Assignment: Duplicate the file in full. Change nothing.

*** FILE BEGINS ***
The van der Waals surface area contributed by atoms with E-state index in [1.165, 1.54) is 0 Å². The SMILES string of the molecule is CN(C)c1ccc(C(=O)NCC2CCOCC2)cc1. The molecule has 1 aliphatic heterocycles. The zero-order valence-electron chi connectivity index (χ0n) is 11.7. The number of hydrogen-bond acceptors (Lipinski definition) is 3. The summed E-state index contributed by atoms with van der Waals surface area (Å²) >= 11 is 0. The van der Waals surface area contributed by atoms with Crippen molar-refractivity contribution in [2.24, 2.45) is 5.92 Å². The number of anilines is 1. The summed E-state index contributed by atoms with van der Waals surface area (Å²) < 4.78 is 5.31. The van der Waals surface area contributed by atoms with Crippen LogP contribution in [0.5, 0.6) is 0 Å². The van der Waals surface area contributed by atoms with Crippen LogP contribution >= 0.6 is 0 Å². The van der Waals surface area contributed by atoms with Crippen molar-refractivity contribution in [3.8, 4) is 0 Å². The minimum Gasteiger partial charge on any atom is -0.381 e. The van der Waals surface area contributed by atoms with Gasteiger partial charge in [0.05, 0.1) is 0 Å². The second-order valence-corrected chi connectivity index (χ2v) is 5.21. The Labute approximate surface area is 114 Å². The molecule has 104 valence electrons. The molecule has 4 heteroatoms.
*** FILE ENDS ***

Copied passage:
The van der Waals surface area contributed by atoms with E-state index in [1.165, 1.54) is 0 Å². The SMILES string of the molecule is CN(C)c1ccc(C(=O)NCC2CCOCC2)cc1. The molecule has 1 aliphatic heterocycles. The zero-order valence-electron chi connectivity index (χ0n) is 11.7. The number of hydrogen-bond acceptors (Lipinski definition) is 3. The summed E-state index contributed by atoms with van der Waals surface area (Å²) >= 11 is 0. The van der Waals surface area contributed by atoms with Crippen molar-refractivity contribution in [2.24, 2.45) is 5.92 Å². The number of anilines is 1. The summed E-state index contributed by atoms with van der Waals surface area (Å²) < 4.78 is 5.31. The van der Waals surface area contributed by atoms with Crippen LogP contribution in [0.5, 0.6) is 0 Å². The van der Waals surface area contributed by atoms with Crippen LogP contribution >= 0.6 is 0 Å². The van der Waals surface area contributed by atoms with Crippen molar-refractivity contribution in [3.8, 4) is 0 Å². The minimum Gasteiger partial charge on any atom is -0.381 e. The van der Waals surface area contributed by atoms with Gasteiger partial charge in [0.05, 0.1) is 0 Å². The second-order valence-corrected chi connectivity index (χ2v) is 5.21. The Labute approximate surface area is 114 Å². The molecule has 104 valence electrons. The molecule has 4 heteroatoms.